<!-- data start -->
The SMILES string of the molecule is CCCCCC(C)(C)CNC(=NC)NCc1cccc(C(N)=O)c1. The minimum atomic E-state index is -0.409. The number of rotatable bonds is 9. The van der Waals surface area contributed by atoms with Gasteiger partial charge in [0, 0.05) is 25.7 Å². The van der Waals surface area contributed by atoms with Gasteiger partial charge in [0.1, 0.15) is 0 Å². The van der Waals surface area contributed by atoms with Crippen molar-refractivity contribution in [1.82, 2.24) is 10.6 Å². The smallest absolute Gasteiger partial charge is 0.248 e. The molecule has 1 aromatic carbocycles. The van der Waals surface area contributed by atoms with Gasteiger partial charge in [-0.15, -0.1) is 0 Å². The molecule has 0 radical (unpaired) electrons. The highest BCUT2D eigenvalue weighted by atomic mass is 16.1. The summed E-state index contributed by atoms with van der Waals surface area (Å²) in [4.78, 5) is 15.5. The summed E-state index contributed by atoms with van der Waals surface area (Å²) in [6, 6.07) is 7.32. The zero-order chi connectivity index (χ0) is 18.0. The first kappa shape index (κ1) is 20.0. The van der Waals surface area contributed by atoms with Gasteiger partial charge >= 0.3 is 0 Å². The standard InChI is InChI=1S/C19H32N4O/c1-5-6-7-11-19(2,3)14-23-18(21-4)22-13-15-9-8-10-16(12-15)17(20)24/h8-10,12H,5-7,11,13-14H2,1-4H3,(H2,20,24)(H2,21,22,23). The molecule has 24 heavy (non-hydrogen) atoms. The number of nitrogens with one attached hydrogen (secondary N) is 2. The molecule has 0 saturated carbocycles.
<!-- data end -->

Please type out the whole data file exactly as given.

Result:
The SMILES string of the molecule is CCCCCC(C)(C)CNC(=NC)NCc1cccc(C(N)=O)c1. The minimum atomic E-state index is -0.409. The number of rotatable bonds is 9. The van der Waals surface area contributed by atoms with Gasteiger partial charge in [0, 0.05) is 25.7 Å². The van der Waals surface area contributed by atoms with Gasteiger partial charge in [0.1, 0.15) is 0 Å². The van der Waals surface area contributed by atoms with Crippen molar-refractivity contribution in [1.82, 2.24) is 10.6 Å². The smallest absolute Gasteiger partial charge is 0.248 e. The molecule has 1 aromatic carbocycles. The van der Waals surface area contributed by atoms with Gasteiger partial charge in [-0.15, -0.1) is 0 Å². The molecule has 0 radical (unpaired) electrons. The highest BCUT2D eigenvalue weighted by atomic mass is 16.1. The summed E-state index contributed by atoms with van der Waals surface area (Å²) in [4.78, 5) is 15.5. The summed E-state index contributed by atoms with van der Waals surface area (Å²) in [6, 6.07) is 7.32. The zero-order chi connectivity index (χ0) is 18.0. The first kappa shape index (κ1) is 20.0. The van der Waals surface area contributed by atoms with Gasteiger partial charge >= 0.3 is 0 Å². The standard InChI is InChI=1S/C19H32N4O/c1-5-6-7-11-19(2,3)14-23-18(21-4)22-13-15-9-8-10-16(12-15)17(20)24/h8-10,12H,5-7,11,13-14H2,1-4H3,(H2,20,24)(H2,21,22,23). The molecule has 24 heavy (non-hydrogen) atoms. The number of nitrogens with one attached hydrogen (secondary N) is 2. The molecule has 0 saturated carbocycles.